Make sure they can work the room at the breaks
A good Sales Engineer will want to get feedback and inside information from the prospect during the breaks. As soon as there is a break you should ask the Sales Engineer if there is anything they need. Short of going to the bathroom for them, you should handle calls, water, taking notes, etc.. so that they can focus on interacting with the prospect. A good Sales Engineer can quickly build credibility with the prospect and they will want to talk honestly with them 1:1. Don’t let this great selling opportunity go by just because the Sales Engineer had to make a call that you could have handled for them.
Give them direct, honest feedback, but only after you have won them over.
My favorite Salespeople were those that gave me clear and direct feedback on how things went after a demonstration. They did not pull punches and gave me their perspective on what they saw in the presentation. But to accept that feedback I first had to have a sense of trust with the Salesperson, and understanding that the feedback was meant to be constructive and was about winning more deals. If the Salesperson was new (or new to me) and hammered me after a demo, I was unlikely to want to work with them in the future. So building that trust (by following rule #1) first allows you to give criticisms that will be heeded.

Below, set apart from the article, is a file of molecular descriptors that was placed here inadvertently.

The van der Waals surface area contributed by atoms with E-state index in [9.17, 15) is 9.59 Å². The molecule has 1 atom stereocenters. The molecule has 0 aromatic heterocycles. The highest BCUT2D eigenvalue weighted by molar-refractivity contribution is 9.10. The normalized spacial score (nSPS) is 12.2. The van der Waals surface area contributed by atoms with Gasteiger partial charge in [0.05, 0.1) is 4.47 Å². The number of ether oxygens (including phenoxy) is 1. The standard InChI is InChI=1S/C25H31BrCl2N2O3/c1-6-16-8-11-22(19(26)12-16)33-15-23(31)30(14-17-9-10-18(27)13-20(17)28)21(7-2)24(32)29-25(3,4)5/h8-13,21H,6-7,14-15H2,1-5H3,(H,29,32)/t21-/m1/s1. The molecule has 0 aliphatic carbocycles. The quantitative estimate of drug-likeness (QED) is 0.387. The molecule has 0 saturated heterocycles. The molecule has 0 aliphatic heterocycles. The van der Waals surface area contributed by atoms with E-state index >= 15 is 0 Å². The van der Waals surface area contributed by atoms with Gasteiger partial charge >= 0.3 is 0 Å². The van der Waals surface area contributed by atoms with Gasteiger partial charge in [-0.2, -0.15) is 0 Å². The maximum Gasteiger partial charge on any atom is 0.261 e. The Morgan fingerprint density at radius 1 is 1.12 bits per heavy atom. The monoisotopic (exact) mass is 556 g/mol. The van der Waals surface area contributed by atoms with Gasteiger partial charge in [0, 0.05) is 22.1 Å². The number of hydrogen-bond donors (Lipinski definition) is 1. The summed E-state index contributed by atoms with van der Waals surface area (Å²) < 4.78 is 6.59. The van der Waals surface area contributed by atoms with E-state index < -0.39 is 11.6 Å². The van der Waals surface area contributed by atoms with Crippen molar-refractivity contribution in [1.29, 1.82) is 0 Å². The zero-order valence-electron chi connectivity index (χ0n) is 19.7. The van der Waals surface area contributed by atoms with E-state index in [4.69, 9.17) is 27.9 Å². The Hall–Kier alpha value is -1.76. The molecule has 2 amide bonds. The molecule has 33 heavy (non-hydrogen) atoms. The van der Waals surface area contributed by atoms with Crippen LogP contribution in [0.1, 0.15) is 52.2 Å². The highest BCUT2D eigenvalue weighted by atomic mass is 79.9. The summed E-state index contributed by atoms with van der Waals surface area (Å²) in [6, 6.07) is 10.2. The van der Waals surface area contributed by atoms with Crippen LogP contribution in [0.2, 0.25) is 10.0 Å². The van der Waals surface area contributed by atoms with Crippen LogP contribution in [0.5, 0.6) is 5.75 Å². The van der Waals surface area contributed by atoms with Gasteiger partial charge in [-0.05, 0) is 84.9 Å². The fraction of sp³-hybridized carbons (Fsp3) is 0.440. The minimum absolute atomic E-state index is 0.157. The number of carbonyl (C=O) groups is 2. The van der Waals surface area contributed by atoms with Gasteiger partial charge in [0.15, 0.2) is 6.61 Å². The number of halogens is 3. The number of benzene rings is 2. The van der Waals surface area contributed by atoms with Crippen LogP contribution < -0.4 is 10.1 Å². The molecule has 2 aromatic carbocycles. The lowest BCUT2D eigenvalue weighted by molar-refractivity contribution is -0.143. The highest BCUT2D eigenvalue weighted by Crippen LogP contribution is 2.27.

There are lots of mistakes that a Sales Engineer can make in a demo, but these, in my opinion, are the worst:
Show up and throw up: